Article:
Free Frank and his family were active on the Underground Railroad. Free Frank's farm and New Philadelphia were located on two of the major roads that ran through Pike County. Fugitive slaves, always cautious, seldom traveled the open roads, but these roads did serve as guides as they moved across the county. The Free Frank family remained constantly pre-pared to provide aid to the fugitives. Solomon's son John later recalled that "before the war of I860 he [Solomon] was connected with the so-called Underground Railway and assisted at the risk of his life and liberty in help-ing many slaves on their way to the freedom that Canada at that time of-fered."8 The McWorter family not only gave the fugitives specific instruc-tions on how to get to Canada, but in many instances Free Frank's sons ac-companied the fugitives to Canada to insure that they would get there safely. Frank Jr. had fled to Canada as a fugitive in 1826 and lived there until 1829. His brothers Squire, Solomon, and Commodore also traveled to Canada to assist fugitives.9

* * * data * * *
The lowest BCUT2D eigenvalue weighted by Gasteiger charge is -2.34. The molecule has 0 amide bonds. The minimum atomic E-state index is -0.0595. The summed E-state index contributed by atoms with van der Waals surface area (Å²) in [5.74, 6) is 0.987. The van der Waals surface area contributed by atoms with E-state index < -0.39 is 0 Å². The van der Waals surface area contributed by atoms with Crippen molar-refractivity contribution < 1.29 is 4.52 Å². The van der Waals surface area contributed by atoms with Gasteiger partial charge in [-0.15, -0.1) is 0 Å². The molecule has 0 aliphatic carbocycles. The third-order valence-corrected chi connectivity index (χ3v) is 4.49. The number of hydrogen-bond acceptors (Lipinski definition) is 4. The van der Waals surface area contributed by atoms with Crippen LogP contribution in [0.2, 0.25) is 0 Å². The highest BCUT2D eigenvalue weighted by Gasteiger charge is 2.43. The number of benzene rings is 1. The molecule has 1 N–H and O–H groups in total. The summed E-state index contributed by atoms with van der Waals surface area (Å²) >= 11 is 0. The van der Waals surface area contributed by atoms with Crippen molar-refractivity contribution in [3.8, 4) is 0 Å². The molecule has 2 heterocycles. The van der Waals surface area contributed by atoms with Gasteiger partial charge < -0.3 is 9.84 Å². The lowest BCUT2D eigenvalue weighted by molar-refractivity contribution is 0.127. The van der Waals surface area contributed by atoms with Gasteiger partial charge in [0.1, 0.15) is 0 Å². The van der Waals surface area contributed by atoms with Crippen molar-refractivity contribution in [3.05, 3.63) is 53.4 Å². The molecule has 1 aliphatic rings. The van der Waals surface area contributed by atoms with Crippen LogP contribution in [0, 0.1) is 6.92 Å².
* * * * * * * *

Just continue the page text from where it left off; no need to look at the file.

In the family's underground railroad activities, every effort was taken to help the fugitives avoid detection. According to the family oral history as recalled by Free Frank's great-granddaughter, Ellen McWorter Yates, when Free Frank built his first cabin he deliberately selected a site underlain by granite, which he used as the walls for his cellar. One of the cellar walls opened to a room which the family dug out to be used as a hiding place for fugitives. When there was time, the fugitives were taken to Hadley Creek to prevent any trace of their desperate flight. When they hid in the cellar room behind the stone door they could not be detected by the dogs which slave catchers invariably used. The family was artful in throwing the slave catchers off guard, even inviting them to supper, Mrs. Yates recalled.